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Notes from the Garden: With Impatiens Wilting, Gardeners Seek Alternatives

  • Shade annuals such as Torenia are among the plants that could replace impatiens in places where mildew has struck. (Courtesy photograph)

    Shade annuals such as Torenia are among the plants that could replace impatiens in places where mildew has struck. (Courtesy photograph)

  • Shade annuals such as European wild ginger are among the plants that could replace impatiens in places where mildew has struck. (Courtesy photograph)

    Shade annuals such as European wild ginger are among the plants that could replace impatiens in places where mildew has struck. (Courtesy photograph)

  • Shade annuals such as Torenia are among the plants that could replace impatiens in places where mildew has struck. (Courtesy photograph)
  • Shade annuals such as European wild ginger are among the plants that could replace impatiens in places where mildew has struck. (Courtesy photograph)

Last fall a reader alerted me to the fungal disease that has devastated the wonderful shade annual, impatiens, throughout much of New England. The disease, called impatiens downy mildew, will be a problem again for most gardeners this year. Any garden that had the disease last year will have it again this year — even our coldest winters will not cleanse the soil of it. I wish I had known about it sooner, as prompt removal of affected plants can stop its spread. If you did not have the disease last year, watch your plants carefully and bag and dispose of any diseased plants promptly.

Impatiens downy mildew symptoms are these: yellowing of leaves, then a limp appearance, as if the plant needs to be watered. Next comes a downy white fungal growth on the undersides of leaves. Leaves and flowers drop, leaving just a stem with a few leaves on top — as if slugs had eaten the leaves. I have read that if you don’t plant impatiens in a site that has had the disease for a year or two, the soil may become free of disease. But I wouldn’t count on it.

There are two related plants that will thrive in shade or part shade and are not susceptible to the mildew: New Guinea impatiens and SunPatiens, which is a trademarked hybrid. SunPatiens is advertised as good for part sun to sun — but not deep shade. But it is being marketed as a replacement for impatiens. I wonder if it will be able to bloom as vigorously as our old favorite in full shade. Both are generally sold in individual pots for around $5, quite an upgrade from a six-pack for $3.50 or so that I was accustomed to paying for impatiens.

Another plant that is being touted as a replacement for impatiens is Torenia. I spoke to two landscapers who have used Torenia in past years and say that it is nice enough, but it will not satisfy impatiens-lovers. I’ve heard that it does not have as many blossoms per plant, generally, and is often available in just a few colors — shades of blue and purple, and in white. However, I have found it for sale in multi-packs in a few places and did find one nursery with 4-packs that listed rose, magenta, lemon drops and white as available colors.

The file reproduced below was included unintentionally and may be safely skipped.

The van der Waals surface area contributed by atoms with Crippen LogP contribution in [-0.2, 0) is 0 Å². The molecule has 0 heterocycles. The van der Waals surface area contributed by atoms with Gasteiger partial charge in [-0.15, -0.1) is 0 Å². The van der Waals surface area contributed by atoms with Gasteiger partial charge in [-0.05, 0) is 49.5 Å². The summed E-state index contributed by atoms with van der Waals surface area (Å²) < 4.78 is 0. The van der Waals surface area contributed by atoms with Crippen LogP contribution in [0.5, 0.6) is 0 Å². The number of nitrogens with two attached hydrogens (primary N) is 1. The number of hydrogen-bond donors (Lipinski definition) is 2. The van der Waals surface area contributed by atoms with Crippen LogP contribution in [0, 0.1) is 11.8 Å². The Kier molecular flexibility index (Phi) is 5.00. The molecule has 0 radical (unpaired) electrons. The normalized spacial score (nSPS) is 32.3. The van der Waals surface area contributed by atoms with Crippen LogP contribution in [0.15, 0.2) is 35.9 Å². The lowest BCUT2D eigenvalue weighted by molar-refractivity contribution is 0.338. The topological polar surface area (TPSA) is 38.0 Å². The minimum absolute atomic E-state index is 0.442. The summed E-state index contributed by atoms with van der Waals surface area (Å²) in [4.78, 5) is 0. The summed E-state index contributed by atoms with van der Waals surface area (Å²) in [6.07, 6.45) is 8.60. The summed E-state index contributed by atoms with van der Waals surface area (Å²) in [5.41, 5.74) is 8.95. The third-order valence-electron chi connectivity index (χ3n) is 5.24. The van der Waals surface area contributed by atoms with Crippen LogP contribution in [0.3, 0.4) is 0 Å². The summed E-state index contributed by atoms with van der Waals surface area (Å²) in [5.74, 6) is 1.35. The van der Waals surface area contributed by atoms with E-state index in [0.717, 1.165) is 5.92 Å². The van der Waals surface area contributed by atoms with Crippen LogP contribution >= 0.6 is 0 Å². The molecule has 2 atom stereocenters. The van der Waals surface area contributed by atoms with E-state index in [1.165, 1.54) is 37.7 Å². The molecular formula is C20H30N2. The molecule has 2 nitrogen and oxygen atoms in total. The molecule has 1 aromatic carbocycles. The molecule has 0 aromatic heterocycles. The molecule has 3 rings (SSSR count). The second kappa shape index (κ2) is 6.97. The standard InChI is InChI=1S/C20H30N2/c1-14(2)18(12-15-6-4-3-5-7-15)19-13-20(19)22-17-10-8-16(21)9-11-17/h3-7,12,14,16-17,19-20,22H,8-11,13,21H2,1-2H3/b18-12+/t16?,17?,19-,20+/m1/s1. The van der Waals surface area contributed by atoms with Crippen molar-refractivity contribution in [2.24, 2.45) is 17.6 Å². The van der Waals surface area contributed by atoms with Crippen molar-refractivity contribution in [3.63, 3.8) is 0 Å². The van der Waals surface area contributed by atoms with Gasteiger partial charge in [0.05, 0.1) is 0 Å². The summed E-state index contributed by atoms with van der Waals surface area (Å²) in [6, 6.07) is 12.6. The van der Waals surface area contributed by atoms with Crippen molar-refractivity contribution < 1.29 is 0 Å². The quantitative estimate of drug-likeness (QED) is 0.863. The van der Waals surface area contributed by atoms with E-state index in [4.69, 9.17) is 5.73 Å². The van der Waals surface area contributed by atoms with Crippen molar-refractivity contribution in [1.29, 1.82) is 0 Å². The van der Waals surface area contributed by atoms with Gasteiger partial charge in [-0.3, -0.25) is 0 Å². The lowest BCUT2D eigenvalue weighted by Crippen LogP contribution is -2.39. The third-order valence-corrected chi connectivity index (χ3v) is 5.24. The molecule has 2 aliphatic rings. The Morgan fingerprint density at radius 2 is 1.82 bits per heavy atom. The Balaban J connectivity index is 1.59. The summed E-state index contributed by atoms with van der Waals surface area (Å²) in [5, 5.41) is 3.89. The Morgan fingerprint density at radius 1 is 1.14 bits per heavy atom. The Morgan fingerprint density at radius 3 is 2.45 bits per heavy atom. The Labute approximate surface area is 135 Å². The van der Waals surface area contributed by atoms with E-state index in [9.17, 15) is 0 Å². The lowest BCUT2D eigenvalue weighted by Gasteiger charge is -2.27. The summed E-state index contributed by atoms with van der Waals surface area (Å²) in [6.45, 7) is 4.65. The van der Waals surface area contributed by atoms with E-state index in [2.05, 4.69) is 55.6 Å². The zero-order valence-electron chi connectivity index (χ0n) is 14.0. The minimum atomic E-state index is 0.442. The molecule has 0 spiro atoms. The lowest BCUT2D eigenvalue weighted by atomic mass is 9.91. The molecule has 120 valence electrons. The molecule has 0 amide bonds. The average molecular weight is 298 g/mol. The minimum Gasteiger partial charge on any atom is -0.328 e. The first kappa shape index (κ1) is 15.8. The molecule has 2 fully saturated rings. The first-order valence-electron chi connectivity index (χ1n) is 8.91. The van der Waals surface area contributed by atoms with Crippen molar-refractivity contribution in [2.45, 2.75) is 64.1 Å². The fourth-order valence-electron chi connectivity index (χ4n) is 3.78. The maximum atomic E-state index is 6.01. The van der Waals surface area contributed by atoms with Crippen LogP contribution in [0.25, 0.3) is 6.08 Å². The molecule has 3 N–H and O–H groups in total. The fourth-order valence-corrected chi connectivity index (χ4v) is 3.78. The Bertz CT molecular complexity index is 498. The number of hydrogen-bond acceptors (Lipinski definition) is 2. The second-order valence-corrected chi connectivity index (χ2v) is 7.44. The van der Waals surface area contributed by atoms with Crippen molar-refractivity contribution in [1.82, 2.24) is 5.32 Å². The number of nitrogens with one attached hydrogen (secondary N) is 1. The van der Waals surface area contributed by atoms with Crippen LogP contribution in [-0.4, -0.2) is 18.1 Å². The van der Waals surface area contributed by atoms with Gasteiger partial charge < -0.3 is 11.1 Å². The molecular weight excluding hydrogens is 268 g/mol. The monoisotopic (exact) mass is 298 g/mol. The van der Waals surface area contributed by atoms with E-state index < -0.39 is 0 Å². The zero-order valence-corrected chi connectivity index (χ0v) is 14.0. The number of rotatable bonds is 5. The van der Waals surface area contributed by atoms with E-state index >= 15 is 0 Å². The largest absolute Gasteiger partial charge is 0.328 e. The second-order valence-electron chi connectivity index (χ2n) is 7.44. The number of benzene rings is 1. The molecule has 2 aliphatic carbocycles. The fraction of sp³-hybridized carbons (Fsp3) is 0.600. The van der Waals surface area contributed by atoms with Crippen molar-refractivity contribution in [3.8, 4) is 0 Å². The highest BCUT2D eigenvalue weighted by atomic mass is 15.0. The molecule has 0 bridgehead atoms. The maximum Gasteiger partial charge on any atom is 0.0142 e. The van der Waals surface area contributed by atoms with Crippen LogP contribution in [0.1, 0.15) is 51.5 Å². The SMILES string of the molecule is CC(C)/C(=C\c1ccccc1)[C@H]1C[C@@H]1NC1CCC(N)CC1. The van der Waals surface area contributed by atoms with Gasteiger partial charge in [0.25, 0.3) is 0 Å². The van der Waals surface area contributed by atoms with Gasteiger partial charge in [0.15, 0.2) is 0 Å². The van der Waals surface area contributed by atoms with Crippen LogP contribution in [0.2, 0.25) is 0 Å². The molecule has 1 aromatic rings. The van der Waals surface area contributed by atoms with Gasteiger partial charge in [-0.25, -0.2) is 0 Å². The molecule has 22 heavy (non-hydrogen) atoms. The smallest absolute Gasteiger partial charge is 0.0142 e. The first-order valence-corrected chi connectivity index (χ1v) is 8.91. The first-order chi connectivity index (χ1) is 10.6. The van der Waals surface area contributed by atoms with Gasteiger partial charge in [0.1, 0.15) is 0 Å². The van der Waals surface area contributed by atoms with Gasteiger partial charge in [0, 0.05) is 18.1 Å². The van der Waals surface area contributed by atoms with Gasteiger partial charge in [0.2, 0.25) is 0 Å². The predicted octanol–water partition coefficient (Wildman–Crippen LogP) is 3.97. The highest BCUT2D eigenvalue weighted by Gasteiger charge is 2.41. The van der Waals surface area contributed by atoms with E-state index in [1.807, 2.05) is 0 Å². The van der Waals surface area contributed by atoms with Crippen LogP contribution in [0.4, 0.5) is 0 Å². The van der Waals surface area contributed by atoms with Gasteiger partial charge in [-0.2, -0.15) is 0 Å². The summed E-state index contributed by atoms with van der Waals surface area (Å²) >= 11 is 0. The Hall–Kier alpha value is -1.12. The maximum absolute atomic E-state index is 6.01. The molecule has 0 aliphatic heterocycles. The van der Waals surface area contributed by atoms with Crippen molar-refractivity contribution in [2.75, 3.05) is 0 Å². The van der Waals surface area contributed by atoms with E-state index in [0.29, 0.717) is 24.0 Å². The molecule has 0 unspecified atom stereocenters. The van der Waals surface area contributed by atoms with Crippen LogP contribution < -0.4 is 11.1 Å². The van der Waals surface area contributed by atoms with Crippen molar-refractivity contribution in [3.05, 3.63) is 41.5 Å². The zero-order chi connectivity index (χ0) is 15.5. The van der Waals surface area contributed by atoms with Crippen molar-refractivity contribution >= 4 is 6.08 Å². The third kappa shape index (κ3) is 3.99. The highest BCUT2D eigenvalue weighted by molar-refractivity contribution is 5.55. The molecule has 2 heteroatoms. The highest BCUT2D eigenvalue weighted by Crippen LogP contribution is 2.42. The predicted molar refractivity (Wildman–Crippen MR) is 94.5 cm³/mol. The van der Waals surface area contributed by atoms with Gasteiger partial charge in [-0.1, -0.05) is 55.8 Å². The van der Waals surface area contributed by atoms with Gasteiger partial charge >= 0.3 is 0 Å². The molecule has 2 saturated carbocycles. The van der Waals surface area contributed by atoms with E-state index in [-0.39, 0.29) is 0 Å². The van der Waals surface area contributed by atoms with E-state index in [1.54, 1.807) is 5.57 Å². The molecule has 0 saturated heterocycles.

I have used bedding lobelia as a nice shade annual, though in my experience it wants a little sun or filtered sun. I love the intense blue that it often displays, though it is available in other colors, too. I started seeds indoors back on April 17, a mix called “Cascade of Color” that promised blue, blue with a white eye, lilac, red, ruby and white.

Right now my lobelia seedlings are only 2 inches tall but I assume they will take right off when I separate them and get them in the ground. The only problem with a mix like that is that one cannot determine what color any given seedling will be — unless you wait for them to bloom in the pot. And, when I read the seed packet (from Botanical Interests), I see that this variety is advertised for full sun. I have plenty, so I’ll try some in shade, too.

So what else can we do to provide color in shade? Try some perennials. Granted, most bloom only for one to three weeks, but if you select plants with good foliage they can be a joy all summer. I love European wild ginger (Asarum europaeum) for its very glossy dark green leaves. It forms a nice expanding clump, even in dry shade with competition from tree roots. The blossoms are hidden beneath the foliage, but that doesn’t matter to me. This is a great shade plant. I plant them in clumps of three about 18 inches from center to center.

Then there is bigroot geranium (Geranium macrorhizum). Not to be confused with your mom’s red geraniums (which are technically not geraniums at all), this is a nice spreading plant that thrives in full shade and blooms with pink, magenta or white flowers in late May or early June. The leaves look good all summer, each plant creating a spreading mound 12 to 18 inches tall and 15 inches wide. I use it as a groundcover. I have read that it will do well in sun, too, and that it tolerates a wide range of soil and pH conditions. If it wanders too far? It pulls easily, and you can give the roots to someone who doesn’t have it.

I have never tried either the geranium or the ginger in a pot, but will this year and grow them on my north-facing, shady deck. I’ll give them a 50-50 mix of standard potting soil and compost, and I bet they will look just fine.

It seems that every year there is a new bug or a new disease that threatens some plant in our garden. I guess we will have to keep on adapting and changing — just like the pests do.

Henry Homeyer is the author of four gardening books and a children’s fantasy-adventure called “Wobar and the Quest for the Magic Calumet.” You can reach him at P.O. Box 364, Cornish Flat, NH 03746 or henry.homeyer@comcast.net.